A song isn’t a static work of art, set into stone once it’s been recorded and released into the world. In fact, songs evolve all the time, most often in the live setting, where musicians might change a lyric or try a different arrangement or simply improvise.
But even recorded songs aren’t museum pieces. They can be living things, too, if an artist chooses to revisit and reimagine them. Take, for example, Twin Fantasy, the 2011 Car Seat Headrest album that the band’s creative core, Will Toledo, re-recorded in 2018. The newer version was not only an upgrade in sound quality over the original, it also contained real content changes, such as lyrical updates and new instrumental passages.
The new album from English singer-songwriter Jane Weaver is a similar exercise. After 25 years as a cult favorite—first with English pop bands Kill Laura and Misty Dixon, then for the past two decades as an idiosyncratic solo act—Weaver broke through to a larger audience with her two most recent full-lengths, 2014’s The Silver Globe and 2017’s Modern Kosmology. On the former, she found her aesthetic sweet spot somewhere near the interstellar intersection of folk music, krautrock and psychedelic pop. Three years later, she perfected that sound on Kosmology, coming off like a warmer, rootsier descendant of bands like Broadcast and Stereolab.
Now, she’s back with a curveball of sorts. Her new album Loops in the Secret Society is a patchwork of reworked versions of songs from her back catalogue (mostly her last two albums) interspersed with newly composed instrumental interludes. The idea for Loops apparently grew out of a solo tour, wherein Weaver had to figure out how to play her music without a backing band. The new album, then, is a document of her committing those tour arrangements to tape before moving on to entirely new compositions.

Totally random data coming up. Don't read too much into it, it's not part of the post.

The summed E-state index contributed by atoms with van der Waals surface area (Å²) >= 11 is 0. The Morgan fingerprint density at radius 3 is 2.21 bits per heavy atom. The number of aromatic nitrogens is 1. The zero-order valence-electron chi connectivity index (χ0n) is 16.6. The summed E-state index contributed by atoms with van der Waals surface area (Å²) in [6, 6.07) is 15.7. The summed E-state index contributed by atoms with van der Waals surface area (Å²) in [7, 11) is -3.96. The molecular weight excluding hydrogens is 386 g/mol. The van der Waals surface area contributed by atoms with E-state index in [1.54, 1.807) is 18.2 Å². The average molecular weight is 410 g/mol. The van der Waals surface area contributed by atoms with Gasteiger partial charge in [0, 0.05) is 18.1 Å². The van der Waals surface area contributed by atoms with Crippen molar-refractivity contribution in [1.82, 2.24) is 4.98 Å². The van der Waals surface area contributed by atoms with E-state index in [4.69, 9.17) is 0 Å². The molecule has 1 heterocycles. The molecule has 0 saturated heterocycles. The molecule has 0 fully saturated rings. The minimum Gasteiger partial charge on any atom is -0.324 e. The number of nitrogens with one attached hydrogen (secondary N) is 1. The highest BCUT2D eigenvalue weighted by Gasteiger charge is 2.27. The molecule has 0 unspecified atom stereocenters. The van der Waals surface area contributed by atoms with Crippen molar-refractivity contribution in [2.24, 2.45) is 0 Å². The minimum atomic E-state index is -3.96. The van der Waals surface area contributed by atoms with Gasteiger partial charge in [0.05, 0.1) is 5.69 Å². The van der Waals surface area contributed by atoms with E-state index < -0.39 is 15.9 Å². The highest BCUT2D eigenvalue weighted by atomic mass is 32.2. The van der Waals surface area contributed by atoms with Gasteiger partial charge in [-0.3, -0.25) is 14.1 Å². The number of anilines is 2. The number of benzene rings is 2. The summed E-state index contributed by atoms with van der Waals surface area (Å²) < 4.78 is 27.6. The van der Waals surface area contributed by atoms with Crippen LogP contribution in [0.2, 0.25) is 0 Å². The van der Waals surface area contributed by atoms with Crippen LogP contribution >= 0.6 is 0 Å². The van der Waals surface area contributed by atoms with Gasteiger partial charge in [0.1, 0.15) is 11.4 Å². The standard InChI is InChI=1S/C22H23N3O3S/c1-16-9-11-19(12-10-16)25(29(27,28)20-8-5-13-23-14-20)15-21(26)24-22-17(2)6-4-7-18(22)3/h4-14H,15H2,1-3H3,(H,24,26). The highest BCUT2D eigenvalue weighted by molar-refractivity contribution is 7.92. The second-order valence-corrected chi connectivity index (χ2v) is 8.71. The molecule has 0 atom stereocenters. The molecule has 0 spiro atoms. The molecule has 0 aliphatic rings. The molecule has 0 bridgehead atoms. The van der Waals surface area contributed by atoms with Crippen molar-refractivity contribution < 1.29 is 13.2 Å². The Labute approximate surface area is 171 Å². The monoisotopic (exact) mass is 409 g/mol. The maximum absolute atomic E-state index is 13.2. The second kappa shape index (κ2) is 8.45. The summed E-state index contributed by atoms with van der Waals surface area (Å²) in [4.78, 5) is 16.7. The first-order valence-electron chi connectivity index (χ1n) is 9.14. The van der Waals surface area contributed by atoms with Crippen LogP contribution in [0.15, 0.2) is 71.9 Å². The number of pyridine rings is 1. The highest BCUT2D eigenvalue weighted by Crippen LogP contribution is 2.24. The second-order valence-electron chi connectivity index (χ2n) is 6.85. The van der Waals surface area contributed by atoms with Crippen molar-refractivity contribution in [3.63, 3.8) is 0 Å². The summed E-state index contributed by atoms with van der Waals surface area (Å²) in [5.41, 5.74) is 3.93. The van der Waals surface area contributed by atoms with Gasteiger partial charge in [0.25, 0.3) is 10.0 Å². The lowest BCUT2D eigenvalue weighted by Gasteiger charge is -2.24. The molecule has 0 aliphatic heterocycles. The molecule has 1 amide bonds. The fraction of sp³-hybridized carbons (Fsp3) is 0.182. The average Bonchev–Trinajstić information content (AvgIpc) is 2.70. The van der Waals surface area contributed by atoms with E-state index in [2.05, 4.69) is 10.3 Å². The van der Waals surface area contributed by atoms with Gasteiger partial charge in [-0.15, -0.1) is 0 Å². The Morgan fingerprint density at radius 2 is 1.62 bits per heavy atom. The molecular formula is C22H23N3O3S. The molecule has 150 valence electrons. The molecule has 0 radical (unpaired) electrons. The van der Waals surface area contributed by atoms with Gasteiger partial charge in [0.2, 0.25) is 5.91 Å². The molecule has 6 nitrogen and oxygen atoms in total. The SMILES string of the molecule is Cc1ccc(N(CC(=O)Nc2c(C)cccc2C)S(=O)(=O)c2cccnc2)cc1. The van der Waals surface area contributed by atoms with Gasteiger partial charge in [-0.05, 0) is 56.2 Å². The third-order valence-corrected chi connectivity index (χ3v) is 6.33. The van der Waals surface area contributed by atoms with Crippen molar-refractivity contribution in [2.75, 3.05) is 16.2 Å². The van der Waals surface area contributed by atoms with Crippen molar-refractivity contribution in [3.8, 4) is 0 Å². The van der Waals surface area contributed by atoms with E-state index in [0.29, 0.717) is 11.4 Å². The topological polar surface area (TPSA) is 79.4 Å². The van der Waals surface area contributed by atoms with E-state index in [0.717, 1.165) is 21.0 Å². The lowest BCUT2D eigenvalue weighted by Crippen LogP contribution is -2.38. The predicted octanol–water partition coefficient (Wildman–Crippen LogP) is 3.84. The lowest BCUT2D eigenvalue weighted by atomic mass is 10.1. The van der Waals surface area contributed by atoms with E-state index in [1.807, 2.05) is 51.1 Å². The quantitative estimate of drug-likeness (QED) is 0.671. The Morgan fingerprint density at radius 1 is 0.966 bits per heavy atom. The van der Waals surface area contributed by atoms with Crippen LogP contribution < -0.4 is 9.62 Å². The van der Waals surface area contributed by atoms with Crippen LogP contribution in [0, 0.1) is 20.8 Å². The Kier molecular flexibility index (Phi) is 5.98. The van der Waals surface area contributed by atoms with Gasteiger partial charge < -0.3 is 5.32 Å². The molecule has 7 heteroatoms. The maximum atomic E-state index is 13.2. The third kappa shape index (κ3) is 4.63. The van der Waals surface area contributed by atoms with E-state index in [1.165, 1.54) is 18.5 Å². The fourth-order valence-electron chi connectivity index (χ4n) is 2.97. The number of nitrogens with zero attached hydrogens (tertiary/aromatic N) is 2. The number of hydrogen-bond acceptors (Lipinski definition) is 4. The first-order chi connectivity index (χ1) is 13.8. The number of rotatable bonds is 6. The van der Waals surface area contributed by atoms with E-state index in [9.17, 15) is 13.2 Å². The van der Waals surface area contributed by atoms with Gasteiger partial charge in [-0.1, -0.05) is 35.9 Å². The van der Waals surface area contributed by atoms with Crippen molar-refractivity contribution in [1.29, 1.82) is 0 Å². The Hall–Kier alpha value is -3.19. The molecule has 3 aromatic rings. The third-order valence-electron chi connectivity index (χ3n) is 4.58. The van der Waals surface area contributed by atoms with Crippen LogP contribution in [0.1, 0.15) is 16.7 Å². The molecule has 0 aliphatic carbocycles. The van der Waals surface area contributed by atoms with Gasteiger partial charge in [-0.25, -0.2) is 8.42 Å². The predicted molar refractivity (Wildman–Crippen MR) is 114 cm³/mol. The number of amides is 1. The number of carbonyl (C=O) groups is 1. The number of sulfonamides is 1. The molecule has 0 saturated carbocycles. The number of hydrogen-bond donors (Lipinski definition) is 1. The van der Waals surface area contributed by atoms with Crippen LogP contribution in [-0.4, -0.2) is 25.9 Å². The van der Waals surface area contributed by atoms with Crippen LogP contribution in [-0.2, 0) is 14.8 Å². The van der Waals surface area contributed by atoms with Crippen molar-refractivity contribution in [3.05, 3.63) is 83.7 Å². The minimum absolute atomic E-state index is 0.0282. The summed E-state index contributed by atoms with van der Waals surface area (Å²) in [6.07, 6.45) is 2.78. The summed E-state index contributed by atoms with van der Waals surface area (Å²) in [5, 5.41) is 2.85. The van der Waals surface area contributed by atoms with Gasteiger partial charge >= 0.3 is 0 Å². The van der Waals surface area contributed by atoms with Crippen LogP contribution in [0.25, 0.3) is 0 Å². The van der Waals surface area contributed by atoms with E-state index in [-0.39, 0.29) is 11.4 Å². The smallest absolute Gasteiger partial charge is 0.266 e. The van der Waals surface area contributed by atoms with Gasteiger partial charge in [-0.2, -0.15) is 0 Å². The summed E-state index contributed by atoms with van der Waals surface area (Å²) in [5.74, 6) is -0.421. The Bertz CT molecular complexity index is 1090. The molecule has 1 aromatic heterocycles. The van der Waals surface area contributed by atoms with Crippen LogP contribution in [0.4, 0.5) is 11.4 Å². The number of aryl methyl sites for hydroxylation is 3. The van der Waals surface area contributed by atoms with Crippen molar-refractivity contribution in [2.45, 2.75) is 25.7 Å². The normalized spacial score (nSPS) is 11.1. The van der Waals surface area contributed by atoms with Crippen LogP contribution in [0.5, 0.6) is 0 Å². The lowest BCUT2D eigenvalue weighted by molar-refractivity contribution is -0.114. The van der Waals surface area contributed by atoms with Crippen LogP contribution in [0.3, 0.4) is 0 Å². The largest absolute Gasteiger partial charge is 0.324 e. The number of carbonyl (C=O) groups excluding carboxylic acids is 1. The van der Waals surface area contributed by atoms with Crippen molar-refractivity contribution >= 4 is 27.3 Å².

Generally speaking, the Loops versions are more synth-heavy and rhythm-driven than their original counterparts. Among the tracks from Modern Kosmology, “H>A>K” keeps its breakneck pace, but its low end is hollowed out and replaced with accompaniment that’s lighter and noisier. “Did You See Butterflies”—once a lean cut of glistening pop—is retrofitted with punchier beats that reinforce its motorik groove. And the new take on Kosmology’s middling closer “I Wish” is stronger than the original, with strummed guitars and moodier synths providing more framework for Weaver’s mushy melody.
The difference between old and new is more distinct on tracks from The Silver Globe. The album version of “Arrows,” for example, is a dream-pop smear staked to a bossa nova beat; on Loops, the beat is beefed up, which brings the rest of the song into clearer focus and gives it more momentum. On the other hand, Globe’s pulsing funk cut “Mission Desire” gets a buzzier treatment and loses some of its swagger in the process. The original is a badass strut built atop a throbbing bass line and decorated with shimmering synths that seem to engulf Weaver’s vocals as the song moves along. On the Loops version, the bass is muffled and the song never really crescendos into a swirl of noise. As a result, it feels thinner and less substantial.
As for the 11 interludes on Loops—ambient sketches and sound experiments, mostly—they’ll appeal to Weaver’s fans as morsels of new music, and perhaps intriguing peepholes into her creative process. For more casual listeners awaiting her next move after Modern Kosmology, however, they’re likely to be just as perplexing as the rest of this collection of sort-of-new-but-actually-old not-really-remixes. They’re not required listening, but it is interesting to hear Weaver recontextualize these works and, in turn, provide a reminder that songs are living things. And if you’re looking for something to tide you over to Weaver’s next proper album, Loops in the Secret Society might just do the trick.